Sermon: Deuteronomy (Part 4) (1994)
How Love Grows
John W. Ritenbaugh
Given 01-Oct-94; 60 minutes
Now, this sermon is going to continue in the book of Deuteronomy, and I am not exactly sure if we are going to finish today. But, if we do not, we are getting very close!
I want to begin once again by getting us up to speed by briefly recalling the major points of the previous sermons.
We began by showing that God, as mentioned in Deuteronomy 31, said that Deuteronomy is to be reviewed every seven years. We then proceeded to show you the unique position it was in, being placed beside the ark. That it is a summary of the wilderness experiences and a modification of some of the laws, and it is to be used to prepare the people to live in the land.
Now, Deuteronomy consists of dominant themes that are really more clearly expressed in greater detail in the New Testament. The first of these is, as I expounded, that it gives vision for why we do what we do; that is, it prepares us for living in our inheritance.
Consequently, God has broken our enslavement to sin, has set alternatives before us, thus forcing us to choose. He tells us that His way is not difficult, but we find that making the right choices is difficult because of the sin that dwells in us. And it is still in us, striving to maintain its grip through self-centeredness and vanity.
Sin has so estranged us from God that we have to be alert, or it will guide us right back into what we came out of. And we have to have factors working on our behalf, or (almost without realizing it) we are going to slide back into slavery to sin once again.
Now, this leads to the next theme of how our freedom is maintained.
First in this area is the fear of God. This is not something we have by nature, it is an acquired characteristic. But, it is exceedingly important because this quality undergirds more important qualities such as faith, hope, and love.
The Bible describes the fear of God as being the beginning of wisdom. This led to the question of how one ever gets into position to have God as a part of one’s life, and to prepare for living in the inheritance. Deuteronomy gives us two basic reasons. One is the grace of God, and the other is God's faithfulness.
Now, we can read in the Bible that God is faithful. But that is not good enough for God's purpose. He shows us through Deuteronomy that each of us must learn through the day to day trials of life that He is indeed faithful. It must be through practical experience, and it must be personally ingrained into our minds until it is a part of our personality, that God does not fail.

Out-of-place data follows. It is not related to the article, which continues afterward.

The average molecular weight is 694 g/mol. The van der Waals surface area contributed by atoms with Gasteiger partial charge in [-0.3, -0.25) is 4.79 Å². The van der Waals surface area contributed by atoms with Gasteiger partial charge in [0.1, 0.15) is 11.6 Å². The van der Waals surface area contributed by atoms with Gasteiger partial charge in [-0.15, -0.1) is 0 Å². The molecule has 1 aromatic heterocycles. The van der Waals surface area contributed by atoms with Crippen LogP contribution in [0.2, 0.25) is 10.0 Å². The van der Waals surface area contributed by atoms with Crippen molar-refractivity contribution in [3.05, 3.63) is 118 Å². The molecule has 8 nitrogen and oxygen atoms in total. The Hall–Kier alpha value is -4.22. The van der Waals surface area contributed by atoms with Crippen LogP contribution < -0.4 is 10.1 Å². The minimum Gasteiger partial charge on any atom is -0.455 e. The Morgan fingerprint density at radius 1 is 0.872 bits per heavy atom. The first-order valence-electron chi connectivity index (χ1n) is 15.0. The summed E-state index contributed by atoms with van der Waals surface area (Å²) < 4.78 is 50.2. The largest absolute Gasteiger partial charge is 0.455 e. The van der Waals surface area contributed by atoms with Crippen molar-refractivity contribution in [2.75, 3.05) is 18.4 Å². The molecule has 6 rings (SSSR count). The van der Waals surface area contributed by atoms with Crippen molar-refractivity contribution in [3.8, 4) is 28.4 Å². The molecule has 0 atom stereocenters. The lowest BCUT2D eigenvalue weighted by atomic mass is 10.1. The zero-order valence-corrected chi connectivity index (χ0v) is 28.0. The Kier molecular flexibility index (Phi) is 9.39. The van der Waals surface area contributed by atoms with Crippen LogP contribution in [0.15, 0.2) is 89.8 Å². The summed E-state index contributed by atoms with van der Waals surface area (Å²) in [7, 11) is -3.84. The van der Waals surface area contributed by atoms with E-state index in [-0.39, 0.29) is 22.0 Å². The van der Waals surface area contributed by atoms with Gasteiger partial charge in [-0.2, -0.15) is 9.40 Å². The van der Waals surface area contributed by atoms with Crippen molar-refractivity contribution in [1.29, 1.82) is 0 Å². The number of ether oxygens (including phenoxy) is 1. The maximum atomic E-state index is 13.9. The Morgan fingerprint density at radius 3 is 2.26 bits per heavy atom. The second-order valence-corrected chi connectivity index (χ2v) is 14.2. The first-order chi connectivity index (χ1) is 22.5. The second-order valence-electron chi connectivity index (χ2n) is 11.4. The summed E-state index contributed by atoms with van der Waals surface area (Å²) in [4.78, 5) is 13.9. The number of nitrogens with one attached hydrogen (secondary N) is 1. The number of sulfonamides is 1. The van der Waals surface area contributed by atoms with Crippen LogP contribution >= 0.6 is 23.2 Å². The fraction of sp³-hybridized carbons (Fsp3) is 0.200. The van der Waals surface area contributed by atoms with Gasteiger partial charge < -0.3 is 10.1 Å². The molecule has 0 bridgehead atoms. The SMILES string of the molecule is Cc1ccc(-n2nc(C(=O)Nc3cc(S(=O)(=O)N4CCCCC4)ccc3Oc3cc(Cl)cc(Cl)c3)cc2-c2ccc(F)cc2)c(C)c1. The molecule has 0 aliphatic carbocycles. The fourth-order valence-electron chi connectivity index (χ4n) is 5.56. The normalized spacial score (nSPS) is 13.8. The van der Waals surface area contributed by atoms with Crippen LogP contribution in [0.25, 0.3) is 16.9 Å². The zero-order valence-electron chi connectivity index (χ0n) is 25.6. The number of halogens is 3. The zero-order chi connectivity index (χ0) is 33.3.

Faithful describes something or someone that can be leaned upon. You can build upon that. It is solid. It is trustworthy. And, it means in practical fact that God will take care of what, and whom He has made. He will finish what He starts. The whole Bible largely consists of showing God carrying out His obligations so that we will understand that He keeps His word. His obligations are to His Word. Whatever He says, He does. Whatever He says, He feels it is His duty to do. And He will do it. Much of our preparation for living in our inheritance consists of learning to trust the Word of God.
Now the next theme grows out of trusting Him, and that is holiness. Holiness, like righteousness, is two things at the same time—it is a state or condition into which one is placed by God; it is something that the New Testament calls, “imputed.” Righteousness is imputed to us. Holiness is also imputed. We are put into that category by God. Secondly, it is a quality that is achieved.
I thought it especially interesting to see the context in which holiness is introduced in the book of Deuteronomy. In chapter 7, it is shown immediately following His statement of policy that the Israelites were to utterly destroy the people of the land, their altars, their pillars, and their images; that they were not to be tolerant of these people’s beliefs. That is designed to show us the clear division that God wants us to see between Him and this world. And that we are not to be tolerant of the remnants of this world that are in us, because He is in us, and He does not want us to be associated with our sins. So, we are commanded to come out of them.
The demands of holiness are extremely high because God Himself is the standard. How can those standards ever be met? The answer is that only within a relationship of love where two have given themselves exclusively to each other. I showed how God illustrates this by showing that He has right of ownership of us; that is, He says we are His inheritance. But on the other hand, He is also our inheritance. It means that I am of God, or that God is mine! Two sides of one coin. I possess Him, while on the other hand, I am possessed by Him.
God gave His Son for us. The Son, then, gave Himself for us. And now, all that remains to be seen is whether we will give ourselves to Them in love. That is what we are committing ourselves to when we get baptized.
Let us begin this sermon by turning to Luke 14.
Luke 14:25-26 Now great multitudes went with Him. And He turned and said to them, "If anyone comes to Me and does not hate his father and mother, wife and children, brothers and sisters, yes, and his own life also, he cannot be My disciple.”
Now, “hate” here, is not an absolute term, but a relative term. It means to love less by comparison. And so, “If anyone comes to me, and does not love less by comparison his father, mother, sister, brother. . .”
Luke 14:27 “And whoever does not bear his cross and come after Me cannot be My disciple.”
Luke 14:33 “So likewise, whoever of you does not forsake all that he has cannot be My disciple.”
This is fundamental to a good relationship with God. It is fundamental to becoming holy in the sense that something is achieved.
Turn to John 21 where this is stated in a very personal way to Peter.